Former JAMA Editor Discusses State of Medicine
In his new book "Severed Trust: Why American Medicine Hasn't Been Fixed," former editor of the Journal of the American Medical Association Dr. George Lundberg writes about changes in the medical profession he has observed since entering the field in the 1950s. Lundberg writes that "business has taken over medicine" and that the "once-trusting relationship between doctor and patient has collapsed." In an interview in today's Los Angeles Times Health section, Lundberg, now editor in chief of the medical web site Medscape, addresses some of his concerns.
- Asked about the state of managed care, Lundberg says: "Managed care is basically over. People hate it, and it's no longer controlling costs. Health-care inflation is now back in the double digits. So if it's not saving money, then why should we have it? But like an unembalmed corpse decomposing, dismantling managed care is going to be very messy and very smelly, and take awhile." He adds: "In the future, I think we'll see some form of government health insurance, along the Medicare model. Not necessarily socialized medicine but one large insurance pool or one single payer where people and employers can buy in. I think we should have some kind of mandated health insurance, where every American has to buy a policy with a high deductible, and the individual has to pay above a certain point. People won't spend their own money unless it's justified. It's the only way we can control costs."
- Defending his statement that the AMA has "lost its credibility," Lundberg says: "Right now, only 27% of American physicians are members, which means nearly three-fourths of doctors have voted with their feet. The reasons why this has happened are complicated. But primarily, it's because business has taken over medicine. The AMA was so busy fighting the government it didn't understand business was an even bigger enemy, and it just rolled over. Physicians need to take their profession back from business and start behaving like professionals and put patients first again without question."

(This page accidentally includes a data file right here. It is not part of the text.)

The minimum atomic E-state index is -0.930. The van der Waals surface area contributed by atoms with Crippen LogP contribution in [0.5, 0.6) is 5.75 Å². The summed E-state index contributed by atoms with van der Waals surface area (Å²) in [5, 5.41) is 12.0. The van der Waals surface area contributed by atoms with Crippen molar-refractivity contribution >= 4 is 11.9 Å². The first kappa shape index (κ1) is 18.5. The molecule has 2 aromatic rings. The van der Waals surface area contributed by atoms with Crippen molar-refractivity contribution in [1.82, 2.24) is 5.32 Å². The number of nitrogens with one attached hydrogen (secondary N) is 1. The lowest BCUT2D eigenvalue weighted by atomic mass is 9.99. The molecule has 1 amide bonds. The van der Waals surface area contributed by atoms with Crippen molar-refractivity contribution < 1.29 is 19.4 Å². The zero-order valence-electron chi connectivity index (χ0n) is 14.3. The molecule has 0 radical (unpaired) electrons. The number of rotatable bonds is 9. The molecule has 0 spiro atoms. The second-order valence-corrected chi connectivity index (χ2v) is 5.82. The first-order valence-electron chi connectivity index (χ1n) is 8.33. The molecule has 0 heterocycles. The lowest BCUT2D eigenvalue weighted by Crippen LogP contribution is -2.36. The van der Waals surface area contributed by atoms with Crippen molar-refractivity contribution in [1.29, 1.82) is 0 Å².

- On his charge that "physicians [have] neglected to provide reasonable care for ... patients," Lundberg says: "Patients feeling like they're cared for is probably more important than the scientifically correct treatment being given. For most people, the disease they have usually heals in time, so their concerns are mostly about their symptoms. Consequently, their attitude toward themselves and their caregiver can have a lot to do with how they handle their symptoms and even how quickly they get well." He adds: "[W]e still don't have cures or even treatments for many serious diseases that do any good. The way people live with their heart disease or with their cancer can greatly affect their quality of life and, in some instances, the length of their life. And the relationship of caring goes a long way toward influencing people to live with their disease well."
- Lundberg is also a "proponent" of using the Internet to practice medicine. He says: "[I]t opens up great possibilities to rescue the doctor-patient relationship. As the use of electronic e-mail medicine becomes ubiquitous, it will permit one doctor and one patient to get back together to do the right thing -- and bypass the insurance industry, managed care and all those allied health people that stand in between the doctor and patient today." He adds: "Of course, there are some things where a doctor simply must put physical hands on, or use a stethoscope or look into the eye of a patient. But there are many other times where none of that has to happen, and electronic dialogues will get to the nub of the matter very efficiently. You type in a request, the doctor responds -- it takes five minutes and the problem is resolved. In the future, if you have a biopsy, why would you want it read by an inexperienced person when it can be read by a doctor who knows most about the disease? And that's just one example. Eventually, the Internet will nudge us into handling medical licenses like driver's licenses -- a doctor will have a license in one state, but it will be good everywhere. It's ridiculous for a doctor in northern Arizona not to be able to practice medicine in Southern California, too"
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